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Alex Weber and her friend and classmate Jack Johnston. Photo: Golf.com
Two years ago, a 16-year old diver named Alex Weber was swimming off Pebble Beach near Carmel, CA when she discovered something truly startling: thousands of golf balls from 5 local golf courses rotting on the ocean floor. As she described to NPR, “You couldn’t see the sand, it was completely white.” For the next several months Alex and her dad would haul up hundreds of pounds balls, and then, of course, more golfers would hit more into the ocean. The balls are stored in the Webers‘ garage and started to stink—a sulfuric, chemical smell that is a hint of the toxins they may be releasing into the sea, according to Golf.com. Not to mention they break down into microplastics which poses all sorts of threats to marine life.
Alex then contacted a Stanford University scientist, Matt Savoca, who studied plastic waste in the ocean who came to look at her collection of 50,000 golf balls. Savoca encouraged Alex to write a scientific paper on this source of pollution with his help Weber, now 18 and a published author in a scientific journal, plans to apply to university to study marine science. In the meantime, she is still collecting, advocating for the ocean and keeping up her website. She says it is too bad the golf balls sink. If they floated, people would be shocked and outraged. “If a person could see what we see underwater,” she says, “it would not be acceptable.”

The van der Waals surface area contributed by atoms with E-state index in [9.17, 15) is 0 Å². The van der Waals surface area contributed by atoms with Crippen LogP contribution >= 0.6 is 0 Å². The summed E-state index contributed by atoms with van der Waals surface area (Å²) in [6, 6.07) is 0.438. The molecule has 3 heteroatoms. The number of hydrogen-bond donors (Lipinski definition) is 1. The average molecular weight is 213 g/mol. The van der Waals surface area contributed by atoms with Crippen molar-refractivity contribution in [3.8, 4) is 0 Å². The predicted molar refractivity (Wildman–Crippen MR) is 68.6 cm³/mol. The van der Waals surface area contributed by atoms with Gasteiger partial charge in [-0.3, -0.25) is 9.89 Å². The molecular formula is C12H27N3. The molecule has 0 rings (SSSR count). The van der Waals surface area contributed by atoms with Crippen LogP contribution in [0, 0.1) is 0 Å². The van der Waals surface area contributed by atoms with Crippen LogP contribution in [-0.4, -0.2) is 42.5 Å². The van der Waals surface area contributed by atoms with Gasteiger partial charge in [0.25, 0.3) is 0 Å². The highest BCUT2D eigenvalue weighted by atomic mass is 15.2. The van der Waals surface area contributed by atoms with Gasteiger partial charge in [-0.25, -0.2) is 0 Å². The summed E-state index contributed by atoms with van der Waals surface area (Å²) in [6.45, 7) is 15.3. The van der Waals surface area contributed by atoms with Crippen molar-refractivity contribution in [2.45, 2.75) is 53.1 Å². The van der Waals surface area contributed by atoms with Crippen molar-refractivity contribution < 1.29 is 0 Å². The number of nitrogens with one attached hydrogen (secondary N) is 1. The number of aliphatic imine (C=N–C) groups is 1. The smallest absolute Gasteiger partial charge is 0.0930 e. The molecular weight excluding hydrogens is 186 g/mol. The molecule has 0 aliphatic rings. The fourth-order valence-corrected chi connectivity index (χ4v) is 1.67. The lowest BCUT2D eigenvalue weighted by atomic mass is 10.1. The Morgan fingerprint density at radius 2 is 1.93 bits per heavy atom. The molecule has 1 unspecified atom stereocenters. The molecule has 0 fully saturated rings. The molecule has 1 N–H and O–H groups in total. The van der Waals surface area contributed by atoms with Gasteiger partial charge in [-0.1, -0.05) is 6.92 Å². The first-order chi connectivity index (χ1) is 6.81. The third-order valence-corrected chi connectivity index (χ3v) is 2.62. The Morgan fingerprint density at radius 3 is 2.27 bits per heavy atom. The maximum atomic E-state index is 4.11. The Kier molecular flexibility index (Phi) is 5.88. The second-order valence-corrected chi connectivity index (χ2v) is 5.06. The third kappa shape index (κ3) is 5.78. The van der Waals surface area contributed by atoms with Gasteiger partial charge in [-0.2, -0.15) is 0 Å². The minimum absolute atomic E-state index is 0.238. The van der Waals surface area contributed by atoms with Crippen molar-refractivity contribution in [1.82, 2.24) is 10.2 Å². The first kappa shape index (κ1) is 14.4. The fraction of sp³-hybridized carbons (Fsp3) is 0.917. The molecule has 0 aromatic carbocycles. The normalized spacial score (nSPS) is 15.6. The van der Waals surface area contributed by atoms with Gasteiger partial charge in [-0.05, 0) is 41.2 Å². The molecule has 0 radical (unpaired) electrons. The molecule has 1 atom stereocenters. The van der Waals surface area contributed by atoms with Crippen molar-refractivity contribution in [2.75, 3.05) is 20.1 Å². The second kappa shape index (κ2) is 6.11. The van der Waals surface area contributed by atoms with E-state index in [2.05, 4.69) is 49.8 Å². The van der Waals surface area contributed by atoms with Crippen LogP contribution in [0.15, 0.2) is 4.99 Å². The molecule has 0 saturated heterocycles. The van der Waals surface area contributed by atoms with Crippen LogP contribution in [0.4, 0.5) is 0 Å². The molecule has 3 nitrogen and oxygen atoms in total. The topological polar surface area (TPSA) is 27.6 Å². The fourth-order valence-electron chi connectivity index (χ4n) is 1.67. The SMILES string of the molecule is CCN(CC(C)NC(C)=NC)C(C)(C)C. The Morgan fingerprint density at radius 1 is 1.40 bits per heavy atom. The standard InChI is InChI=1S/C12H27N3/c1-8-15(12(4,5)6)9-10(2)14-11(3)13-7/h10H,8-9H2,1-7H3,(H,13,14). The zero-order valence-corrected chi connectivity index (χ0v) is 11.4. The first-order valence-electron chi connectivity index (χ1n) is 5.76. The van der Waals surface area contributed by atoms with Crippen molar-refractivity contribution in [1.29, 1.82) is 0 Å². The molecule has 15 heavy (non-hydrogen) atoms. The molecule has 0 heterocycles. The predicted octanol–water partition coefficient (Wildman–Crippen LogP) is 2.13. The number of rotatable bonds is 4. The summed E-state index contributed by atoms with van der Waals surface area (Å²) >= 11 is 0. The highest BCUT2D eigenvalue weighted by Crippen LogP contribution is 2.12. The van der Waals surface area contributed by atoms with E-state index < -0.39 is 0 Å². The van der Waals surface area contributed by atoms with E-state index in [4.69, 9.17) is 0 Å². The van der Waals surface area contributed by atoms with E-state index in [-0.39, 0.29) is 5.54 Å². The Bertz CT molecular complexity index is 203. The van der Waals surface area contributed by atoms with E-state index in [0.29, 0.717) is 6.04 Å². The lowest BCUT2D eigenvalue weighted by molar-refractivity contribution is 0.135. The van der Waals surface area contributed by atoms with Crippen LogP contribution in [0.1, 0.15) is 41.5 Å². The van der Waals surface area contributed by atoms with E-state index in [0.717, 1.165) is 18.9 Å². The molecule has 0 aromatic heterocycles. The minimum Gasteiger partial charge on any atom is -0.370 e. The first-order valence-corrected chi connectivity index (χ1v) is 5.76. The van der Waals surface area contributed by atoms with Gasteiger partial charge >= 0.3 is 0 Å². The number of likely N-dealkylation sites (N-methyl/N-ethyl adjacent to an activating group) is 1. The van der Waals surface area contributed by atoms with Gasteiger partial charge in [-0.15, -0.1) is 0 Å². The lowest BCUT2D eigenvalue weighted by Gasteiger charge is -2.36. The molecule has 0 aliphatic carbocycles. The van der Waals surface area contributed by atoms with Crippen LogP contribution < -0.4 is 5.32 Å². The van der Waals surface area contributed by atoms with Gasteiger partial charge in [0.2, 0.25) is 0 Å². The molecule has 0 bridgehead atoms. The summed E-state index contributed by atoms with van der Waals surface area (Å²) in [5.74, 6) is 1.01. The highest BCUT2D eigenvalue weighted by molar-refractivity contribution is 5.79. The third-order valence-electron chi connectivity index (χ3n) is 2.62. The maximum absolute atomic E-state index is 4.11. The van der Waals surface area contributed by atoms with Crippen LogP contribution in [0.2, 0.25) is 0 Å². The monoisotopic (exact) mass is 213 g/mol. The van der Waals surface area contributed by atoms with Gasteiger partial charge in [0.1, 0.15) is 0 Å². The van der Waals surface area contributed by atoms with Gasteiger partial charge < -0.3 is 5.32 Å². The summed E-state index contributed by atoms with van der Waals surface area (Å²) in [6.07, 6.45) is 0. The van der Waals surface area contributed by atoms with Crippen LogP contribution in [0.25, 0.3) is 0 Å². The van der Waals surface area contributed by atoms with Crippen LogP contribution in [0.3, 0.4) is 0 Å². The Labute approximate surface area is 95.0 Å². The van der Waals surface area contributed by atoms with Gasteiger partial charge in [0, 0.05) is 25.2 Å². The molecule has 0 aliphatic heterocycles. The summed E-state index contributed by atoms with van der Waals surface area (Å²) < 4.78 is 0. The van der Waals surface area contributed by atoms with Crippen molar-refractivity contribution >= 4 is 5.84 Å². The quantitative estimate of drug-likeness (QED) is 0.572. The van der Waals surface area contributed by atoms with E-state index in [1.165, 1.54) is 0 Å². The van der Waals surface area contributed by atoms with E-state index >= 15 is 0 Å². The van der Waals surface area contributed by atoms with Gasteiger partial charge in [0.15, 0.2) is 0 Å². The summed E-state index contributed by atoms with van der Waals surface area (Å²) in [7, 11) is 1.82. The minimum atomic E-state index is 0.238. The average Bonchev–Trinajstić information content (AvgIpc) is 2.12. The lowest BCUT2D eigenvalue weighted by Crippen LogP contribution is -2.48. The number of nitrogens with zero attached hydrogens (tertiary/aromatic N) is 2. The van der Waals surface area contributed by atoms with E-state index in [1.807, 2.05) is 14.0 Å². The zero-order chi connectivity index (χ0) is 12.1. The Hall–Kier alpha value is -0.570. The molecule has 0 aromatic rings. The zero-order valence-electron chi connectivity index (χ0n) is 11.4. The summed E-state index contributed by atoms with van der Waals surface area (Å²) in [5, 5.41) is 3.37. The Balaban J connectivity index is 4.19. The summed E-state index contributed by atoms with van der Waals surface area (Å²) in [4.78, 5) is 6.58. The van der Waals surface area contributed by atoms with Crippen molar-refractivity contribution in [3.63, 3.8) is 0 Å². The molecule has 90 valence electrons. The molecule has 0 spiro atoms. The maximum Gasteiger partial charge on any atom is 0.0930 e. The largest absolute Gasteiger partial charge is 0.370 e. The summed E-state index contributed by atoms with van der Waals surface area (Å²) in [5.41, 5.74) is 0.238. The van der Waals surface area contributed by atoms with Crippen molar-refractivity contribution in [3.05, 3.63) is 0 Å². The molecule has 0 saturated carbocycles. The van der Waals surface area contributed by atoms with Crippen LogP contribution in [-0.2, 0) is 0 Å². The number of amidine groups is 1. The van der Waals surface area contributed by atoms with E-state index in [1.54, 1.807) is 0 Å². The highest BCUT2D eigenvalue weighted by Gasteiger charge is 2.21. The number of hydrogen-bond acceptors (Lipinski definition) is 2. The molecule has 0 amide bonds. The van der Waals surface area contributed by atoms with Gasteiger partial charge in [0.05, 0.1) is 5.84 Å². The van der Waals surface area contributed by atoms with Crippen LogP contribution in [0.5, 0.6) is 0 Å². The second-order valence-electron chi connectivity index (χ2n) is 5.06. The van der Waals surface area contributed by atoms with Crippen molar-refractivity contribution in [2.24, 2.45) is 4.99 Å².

A harbor seal investigates sunken golf balls in the Monterey Bay National Marine Sanctuary. Photo: Alex Weber
by Julia Pyper, host/producer, Political Climate podcast, Contributing Editor at Greentech Media The urgency of reaching net-zero emissions by 2050 hasn’t dwindled amid the ongoing coronavirus pandemic. But renewed calls to address long-standing racial injustices further underscore that climate solutions can no longer function in a silo. House Democrats’ new “Congressional Action Plan for […]
This week, the Navajo Nation has extended the closure of tribal government offices and ordered residents to stay home for another three weeks as the number of coronavirus cases rises outside the reservation. In May the Navajo Nation had the highest per capita COVID-19 infection rate in the United States, outpacing hot spots like New York. Driving […]
Varun Sivaram is a Senior Research Scholar at the Global Center for Energy Policy at Columbia University and an expert on solar energy policy and development. ODP: In your book called Taming the Sun, you have talked about how solar can be the centerpiece for a global energy revolution. How much do you think renewables […]
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